The singing also produced one of the most sportsmanlike moments of the final day. Europe’s Martin Kaymer was playing Dustin Johnson in singles when fans launched into “He’s got your major, he’s got your major!” The reference was to Kaymer’s win at the PGA Championship, where Johnson grounded his club in a bunker at the 18th hole and after being penalized, finished one shot out of the playoff in which Kaymer beat Bubba Watson.
Upon hearing it, Kaymer put up his hands calling for the fans to stop. They did.

Colin Montgomerie lifts the Ruder Cup
Captain Montgomerie tips Olazabal
Colin Montgomerie tips Jose Maria Olazabal to succeed him as Europe team captain after confirming he will stand aside after his side's thrilling Ryder Cup victory over the United States. 

English duo Lee Westwood and Ian Poulter will take a two-shot lead into Saturday's third round of the Masters at Augusta.
The pair ended eight under, two shots clear of Tiger Woods, Phil Mickelson, KJ Choi, Ricky Barnes and Anthony Kim, with YE Yang another shot adrift after a sunny but breezy second day in Georgia.
First-round leader Fred Couples, 50, and fellow veteran Tom Watson, 60, both dropped back to three under alongside Dane Soren Kjeldsen (71) after rounds of 75 and 74 respectively.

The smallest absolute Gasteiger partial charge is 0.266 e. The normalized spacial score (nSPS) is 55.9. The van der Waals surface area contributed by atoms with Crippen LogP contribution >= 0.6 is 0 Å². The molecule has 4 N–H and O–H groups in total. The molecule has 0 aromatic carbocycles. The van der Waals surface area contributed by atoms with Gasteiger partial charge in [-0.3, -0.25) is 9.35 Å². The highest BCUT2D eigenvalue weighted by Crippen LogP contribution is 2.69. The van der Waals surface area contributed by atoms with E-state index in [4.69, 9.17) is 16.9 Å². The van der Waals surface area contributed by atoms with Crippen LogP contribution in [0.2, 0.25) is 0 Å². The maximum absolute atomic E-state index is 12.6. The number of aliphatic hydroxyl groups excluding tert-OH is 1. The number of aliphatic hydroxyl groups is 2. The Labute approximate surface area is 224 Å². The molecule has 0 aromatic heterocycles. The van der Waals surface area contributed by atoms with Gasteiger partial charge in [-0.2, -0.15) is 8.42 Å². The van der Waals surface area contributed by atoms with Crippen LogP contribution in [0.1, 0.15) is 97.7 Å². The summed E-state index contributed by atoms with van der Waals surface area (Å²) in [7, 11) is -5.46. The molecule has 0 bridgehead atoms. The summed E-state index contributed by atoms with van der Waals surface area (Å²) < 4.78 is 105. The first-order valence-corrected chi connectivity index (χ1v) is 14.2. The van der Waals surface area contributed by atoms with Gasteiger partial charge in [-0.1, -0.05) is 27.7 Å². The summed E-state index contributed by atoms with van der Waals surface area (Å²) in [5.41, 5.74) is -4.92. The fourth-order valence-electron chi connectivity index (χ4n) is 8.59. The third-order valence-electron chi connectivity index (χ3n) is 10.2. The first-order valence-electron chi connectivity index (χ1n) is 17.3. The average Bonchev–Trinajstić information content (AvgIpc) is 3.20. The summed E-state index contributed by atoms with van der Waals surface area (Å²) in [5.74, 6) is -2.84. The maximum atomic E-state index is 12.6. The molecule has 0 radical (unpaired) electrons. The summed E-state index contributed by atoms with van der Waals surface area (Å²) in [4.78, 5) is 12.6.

Westwood, who is chasing a maiden major title after thirds at the USPGA and Open last year, eagled the second and reached 10 under after 13 holes to lead Poulter by two.
But the world number four dropped two shots at the 14th after tangling with the trees and pine needles down the left, before clawing a shot back at the 15th only to bogey 18 for a 69.

 McDowell Seals Ryder Cup for Europe-
The Ryder Cup came down to the final match after an American rally, but Graeme McDowell sealed a victory for Europe.
Graeme McDowell of Northern Ireland, who clenched Europe’s win, at the closing ceremony.

Ryder Cup Victory a Reflection of European Unity-

The Europeans have created a tradition and an esprit de corps that many a team from a single nation cannot match.
Lee Westwood, left, with the European captain, Colin Montgomerie, made the day’s first putt, from about 40 feet.

Westwood Has Europe on a Roll From the Start-

Known for falling short in the majors, Lee Westwood has spurred the Europeans to a big lead at the Ryder Cup.
Miguel Jimenez began Europe’s celebration after he won his match over Bubba Watson on the final day of the 201 Ryder Cup.